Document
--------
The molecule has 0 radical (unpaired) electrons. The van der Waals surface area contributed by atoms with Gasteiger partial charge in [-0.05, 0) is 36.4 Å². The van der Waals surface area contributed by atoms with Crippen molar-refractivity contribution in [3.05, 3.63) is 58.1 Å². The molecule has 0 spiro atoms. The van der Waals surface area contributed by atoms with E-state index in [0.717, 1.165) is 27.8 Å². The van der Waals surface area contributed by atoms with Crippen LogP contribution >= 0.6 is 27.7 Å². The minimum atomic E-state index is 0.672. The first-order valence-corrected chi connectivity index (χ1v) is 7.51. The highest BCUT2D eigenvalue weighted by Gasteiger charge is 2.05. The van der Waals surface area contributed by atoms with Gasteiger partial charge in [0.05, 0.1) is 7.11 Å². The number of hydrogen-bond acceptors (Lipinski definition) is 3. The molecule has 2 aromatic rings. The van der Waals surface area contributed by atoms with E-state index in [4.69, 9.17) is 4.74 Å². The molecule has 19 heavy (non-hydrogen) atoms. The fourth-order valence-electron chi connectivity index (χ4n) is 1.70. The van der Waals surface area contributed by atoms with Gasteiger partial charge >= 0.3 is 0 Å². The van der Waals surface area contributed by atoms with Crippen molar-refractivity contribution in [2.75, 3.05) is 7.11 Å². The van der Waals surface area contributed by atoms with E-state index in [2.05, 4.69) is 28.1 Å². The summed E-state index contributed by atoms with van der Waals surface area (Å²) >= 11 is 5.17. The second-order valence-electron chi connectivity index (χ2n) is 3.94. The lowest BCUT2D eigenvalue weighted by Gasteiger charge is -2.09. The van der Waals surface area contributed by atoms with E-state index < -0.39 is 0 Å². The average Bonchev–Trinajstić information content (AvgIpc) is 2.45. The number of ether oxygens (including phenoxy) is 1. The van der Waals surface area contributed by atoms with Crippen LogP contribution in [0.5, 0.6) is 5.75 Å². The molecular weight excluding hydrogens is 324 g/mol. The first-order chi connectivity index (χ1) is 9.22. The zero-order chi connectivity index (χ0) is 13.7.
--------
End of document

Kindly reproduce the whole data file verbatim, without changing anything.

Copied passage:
The molecule has 0 radical (unpaired) electrons. The van der Waals surface area contributed by atoms with Gasteiger partial charge in [-0.05, 0) is 36.4 Å². The van der Waals surface area contributed by atoms with Crippen molar-refractivity contribution in [3.05, 3.63) is 58.1 Å². The molecule has 0 spiro atoms. The van der Waals surface area contributed by atoms with E-state index in [0.717, 1.165) is 27.8 Å². The van der Waals surface area contributed by atoms with Crippen LogP contribution >= 0.6 is 27.7 Å². The minimum atomic E-state index is 0.672. The first-order valence-corrected chi connectivity index (χ1v) is 7.51. The highest BCUT2D eigenvalue weighted by Gasteiger charge is 2.05. The van der Waals surface area contributed by atoms with Gasteiger partial charge in [0.05, 0.1) is 7.11 Å². The number of hydrogen-bond acceptors (Lipinski definition) is 3. The molecule has 2 aromatic rings. The van der Waals surface area contributed by atoms with E-state index in [4.69, 9.17) is 4.74 Å². The molecule has 19 heavy (non-hydrogen) atoms. The fourth-order valence-electron chi connectivity index (χ4n) is 1.70. The van der Waals surface area contributed by atoms with Gasteiger partial charge >= 0.3 is 0 Å². The van der Waals surface area contributed by atoms with Crippen molar-refractivity contribution in [2.75, 3.05) is 7.11 Å². The van der Waals surface area contributed by atoms with E-state index in [2.05, 4.69) is 28.1 Å². The summed E-state index contributed by atoms with van der Waals surface area (Å²) >= 11 is 5.17. The second-order valence-electron chi connectivity index (χ2n) is 3.94. The lowest BCUT2D eigenvalue weighted by Gasteiger charge is -2.09. The van der Waals surface area contributed by atoms with E-state index < -0.39 is 0 Å². The average Bonchev–Trinajstić information content (AvgIpc) is 2.45. The number of ether oxygens (including phenoxy) is 1. The van der Waals surface area contributed by atoms with Crippen LogP contribution in [0.5, 0.6) is 5.75 Å². The molecular weight excluding hydrogens is 324 g/mol. The first-order chi connectivity index (χ1) is 9.22. The zero-order chi connectivity index (χ0) is 13.7.